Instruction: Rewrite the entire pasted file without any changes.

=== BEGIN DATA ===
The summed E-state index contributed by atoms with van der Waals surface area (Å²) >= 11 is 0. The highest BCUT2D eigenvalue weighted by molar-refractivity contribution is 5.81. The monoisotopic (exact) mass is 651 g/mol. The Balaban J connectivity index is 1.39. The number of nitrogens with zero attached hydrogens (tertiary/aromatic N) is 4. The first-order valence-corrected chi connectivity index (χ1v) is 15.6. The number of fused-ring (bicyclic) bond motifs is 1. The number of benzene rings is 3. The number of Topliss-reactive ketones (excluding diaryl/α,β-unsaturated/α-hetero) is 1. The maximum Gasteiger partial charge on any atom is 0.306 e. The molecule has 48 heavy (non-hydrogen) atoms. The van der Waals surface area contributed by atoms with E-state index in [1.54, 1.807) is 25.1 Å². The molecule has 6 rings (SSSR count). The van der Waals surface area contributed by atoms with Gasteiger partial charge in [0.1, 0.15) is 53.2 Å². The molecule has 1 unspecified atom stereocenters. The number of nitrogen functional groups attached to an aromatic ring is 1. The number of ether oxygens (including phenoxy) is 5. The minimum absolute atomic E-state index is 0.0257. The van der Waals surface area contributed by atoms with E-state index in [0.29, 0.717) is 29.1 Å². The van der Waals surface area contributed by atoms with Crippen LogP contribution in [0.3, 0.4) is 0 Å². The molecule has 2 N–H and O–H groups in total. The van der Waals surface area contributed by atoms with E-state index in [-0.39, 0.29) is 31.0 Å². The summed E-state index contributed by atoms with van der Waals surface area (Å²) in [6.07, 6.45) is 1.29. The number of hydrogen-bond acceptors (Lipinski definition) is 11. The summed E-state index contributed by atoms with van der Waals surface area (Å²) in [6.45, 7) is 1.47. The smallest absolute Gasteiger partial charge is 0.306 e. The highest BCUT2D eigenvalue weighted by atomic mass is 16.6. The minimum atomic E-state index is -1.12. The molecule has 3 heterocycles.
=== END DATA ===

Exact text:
The summed E-state index contributed by atoms with van der Waals surface area (Å²) >= 11 is 0. The highest BCUT2D eigenvalue weighted by molar-refractivity contribution is 5.81. The monoisotopic (exact) mass is 651 g/mol. The Balaban J connectivity index is 1.39. The number of nitrogens with zero attached hydrogens (tertiary/aromatic N) is 4. The first-order valence-corrected chi connectivity index (χ1v) is 15.6. The number of fused-ring (bicyclic) bond motifs is 1. The number of benzene rings is 3. The number of Topliss-reactive ketones (excluding diaryl/α,β-unsaturated/α-hetero) is 1. The maximum Gasteiger partial charge on any atom is 0.306 e. The molecule has 48 heavy (non-hydrogen) atoms. The van der Waals surface area contributed by atoms with E-state index in [1.54, 1.807) is 25.1 Å². The molecule has 6 rings (SSSR count). The van der Waals surface area contributed by atoms with Gasteiger partial charge in [0.1, 0.15) is 53.2 Å². The molecule has 1 unspecified atom stereocenters. The number of nitrogen functional groups attached to an aromatic ring is 1. The number of ether oxygens (including phenoxy) is 5. The minimum absolute atomic E-state index is 0.0257. The van der Waals surface area contributed by atoms with E-state index in [0.29, 0.717) is 29.1 Å². The van der Waals surface area contributed by atoms with Crippen LogP contribution in [0.3, 0.4) is 0 Å². The molecule has 2 N–H and O–H groups in total. The van der Waals surface area contributed by atoms with E-state index in [-0.39, 0.29) is 31.0 Å². The summed E-state index contributed by atoms with van der Waals surface area (Å²) in [6.07, 6.45) is 1.29. The number of hydrogen-bond acceptors (Lipinski definition) is 11. The summed E-state index contributed by atoms with van der Waals surface area (Å²) in [6.45, 7) is 1.47. The smallest absolute Gasteiger partial charge is 0.306 e. The highest BCUT2D eigenvalue weighted by atomic mass is 16.6. The minimum atomic E-state index is -1.12. The molecule has 3 heterocycles.